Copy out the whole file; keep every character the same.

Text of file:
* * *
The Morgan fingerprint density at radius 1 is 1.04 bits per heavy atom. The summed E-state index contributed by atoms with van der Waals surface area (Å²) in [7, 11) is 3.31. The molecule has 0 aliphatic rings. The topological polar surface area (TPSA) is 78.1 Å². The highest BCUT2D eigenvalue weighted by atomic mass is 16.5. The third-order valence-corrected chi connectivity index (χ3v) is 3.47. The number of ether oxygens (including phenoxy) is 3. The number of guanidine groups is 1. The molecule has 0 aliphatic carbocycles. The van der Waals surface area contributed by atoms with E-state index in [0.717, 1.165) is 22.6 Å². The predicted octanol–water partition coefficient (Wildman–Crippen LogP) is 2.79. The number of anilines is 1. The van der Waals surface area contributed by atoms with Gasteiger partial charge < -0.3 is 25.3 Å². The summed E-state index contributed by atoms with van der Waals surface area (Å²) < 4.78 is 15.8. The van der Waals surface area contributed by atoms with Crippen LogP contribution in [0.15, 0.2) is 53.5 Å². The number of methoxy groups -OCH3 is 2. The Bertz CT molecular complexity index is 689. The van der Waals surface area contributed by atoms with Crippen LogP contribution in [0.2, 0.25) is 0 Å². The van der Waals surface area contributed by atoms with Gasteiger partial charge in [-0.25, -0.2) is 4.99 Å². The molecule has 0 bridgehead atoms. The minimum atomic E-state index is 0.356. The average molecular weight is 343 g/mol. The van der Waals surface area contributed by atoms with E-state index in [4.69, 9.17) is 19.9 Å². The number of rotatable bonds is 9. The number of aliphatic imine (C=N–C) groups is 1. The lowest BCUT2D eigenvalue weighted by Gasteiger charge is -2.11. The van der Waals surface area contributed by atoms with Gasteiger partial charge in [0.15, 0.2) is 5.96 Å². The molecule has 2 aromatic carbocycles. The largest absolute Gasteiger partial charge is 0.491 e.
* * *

The Morgan fingerprint density at radius 1 is 1.04 bits per heavy atom. The summed E-state index contributed by atoms with van der Waals surface area (Å²) in [7, 11) is 3.31. The molecule has 0 aliphatic rings. The topological polar surface area (TPSA) is 78.1 Å². The highest BCUT2D eigenvalue weighted by atomic mass is 16.5. The third-order valence-corrected chi connectivity index (χ3v) is 3.47. The number of ether oxygens (including phenoxy) is 3. The number of guanidine groups is 1. The molecule has 0 aliphatic carbocycles. The van der Waals surface area contributed by atoms with E-state index in [0.717, 1.165) is 22.6 Å². The predicted octanol–water partition coefficient (Wildman–Crippen LogP) is 2.79. The number of anilines is 1. The van der Waals surface area contributed by atoms with Gasteiger partial charge < -0.3 is 25.3 Å². The summed E-state index contributed by atoms with van der Waals surface area (Å²) < 4.78 is 15.8. The van der Waals surface area contributed by atoms with Crippen LogP contribution in [0.15, 0.2) is 53.5 Å². The number of methoxy groups -OCH3 is 2. The Bertz CT molecular complexity index is 689. The van der Waals surface area contributed by atoms with Crippen LogP contribution in [0.2, 0.25) is 0 Å². The van der Waals surface area contributed by atoms with Gasteiger partial charge in [-0.25, -0.2) is 4.99 Å². The molecule has 0 bridgehead atoms. The minimum atomic E-state index is 0.356. The average molecular weight is 343 g/mol. The van der Waals surface area contributed by atoms with E-state index in [4.69, 9.17) is 19.9 Å². The number of rotatable bonds is 9. The number of aliphatic imine (C=N–C) groups is 1. The lowest BCUT2D eigenvalue weighted by Gasteiger charge is -2.11. The van der Waals surface area contributed by atoms with Gasteiger partial charge in [0.15, 0.2) is 5.96 Å². The molecule has 2 aromatic carbocycles. The largest absolute Gasteiger partial charge is 0.491 e.